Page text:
We walked a few miles and climbed up many flights of stairs exploring all the ruins.  Each kid had a breakdown or two at various times.  We pushed them pretty hard that day.

As we left the park and prepared to get in the extremely long lines for the bus back down to Aguas Calientes, a wonderful park guard took pity on us and our six filthy and exhausted children and let us get right on the next bus.  His kindness probably saved us at least 45 minutes of waiting in line and certainly spared us a few meltdowns.  Back down in the town we did some shopping and had a little snack (and bought pizza and chicken fingers for the kids to eat for dinner on the train).  

In the town square we saw a strange advertisement of a Guinea pig dressed in traditional Peruvian clothes advertising the consumption of cooked Guinea pig known as “cuy” a traditional Peruvian dish.

We walked to the station for our train back to Ollantaytambo.

Everyone was a little tired after the long train, but mostly happy.  There was a strange rainbow-clothed character who did a dance on the train and then led a fashion show of Peruvian clothing for sale.  We didn’t buy anything.

When we got off the train in Ollantaytambo, the boys – especially Danny – were so excited to take a jitney from train station to the town square.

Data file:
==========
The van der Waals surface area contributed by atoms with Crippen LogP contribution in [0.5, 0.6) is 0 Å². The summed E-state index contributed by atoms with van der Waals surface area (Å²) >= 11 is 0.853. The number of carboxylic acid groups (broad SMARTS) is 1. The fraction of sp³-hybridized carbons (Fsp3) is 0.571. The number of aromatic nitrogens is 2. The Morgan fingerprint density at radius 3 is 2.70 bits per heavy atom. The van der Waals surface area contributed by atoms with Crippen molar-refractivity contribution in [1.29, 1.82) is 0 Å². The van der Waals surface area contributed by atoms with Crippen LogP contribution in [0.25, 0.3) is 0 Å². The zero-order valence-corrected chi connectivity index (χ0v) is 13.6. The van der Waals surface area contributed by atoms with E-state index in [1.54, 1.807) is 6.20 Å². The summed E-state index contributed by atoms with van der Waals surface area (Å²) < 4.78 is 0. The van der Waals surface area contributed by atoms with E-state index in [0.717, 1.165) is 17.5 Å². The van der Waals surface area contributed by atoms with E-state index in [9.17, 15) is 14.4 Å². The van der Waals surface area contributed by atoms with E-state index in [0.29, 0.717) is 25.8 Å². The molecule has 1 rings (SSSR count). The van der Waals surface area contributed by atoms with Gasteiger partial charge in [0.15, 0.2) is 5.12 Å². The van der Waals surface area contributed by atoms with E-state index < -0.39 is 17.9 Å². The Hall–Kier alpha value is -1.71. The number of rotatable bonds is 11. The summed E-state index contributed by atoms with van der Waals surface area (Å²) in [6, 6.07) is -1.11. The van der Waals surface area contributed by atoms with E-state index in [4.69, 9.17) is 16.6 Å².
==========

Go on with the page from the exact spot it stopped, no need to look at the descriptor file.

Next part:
In the town square, Danny was fascinated by the garbage cans with panther heads.

We put the tired kids right to bed and they all fell immediately asleep. We got alpaca burgers for takeout for dinner for the adults. 

To be honest, it was a tough day.  The scenery and the ruins were stunning, unbelievable, and thought-provoking.  But it is quite stressful traveling with a group of extremely active and risk-taking kids in a place where any wrong step could lead to a death plunge of thousands of feet.  It’s frustrating to constantly tell the kids to be careful, stay away from the edge.  Sometimes they are not the best listeners!  The kids certainly enjoyed it though.  Patrick told us it had been the best day of his life.  Danny frequently looked around at the scenery and said, “Isn’t this nice?”  It’s a beautiful place, though tough to get to, and not really ideal for so many young kids, but I’m glad we went!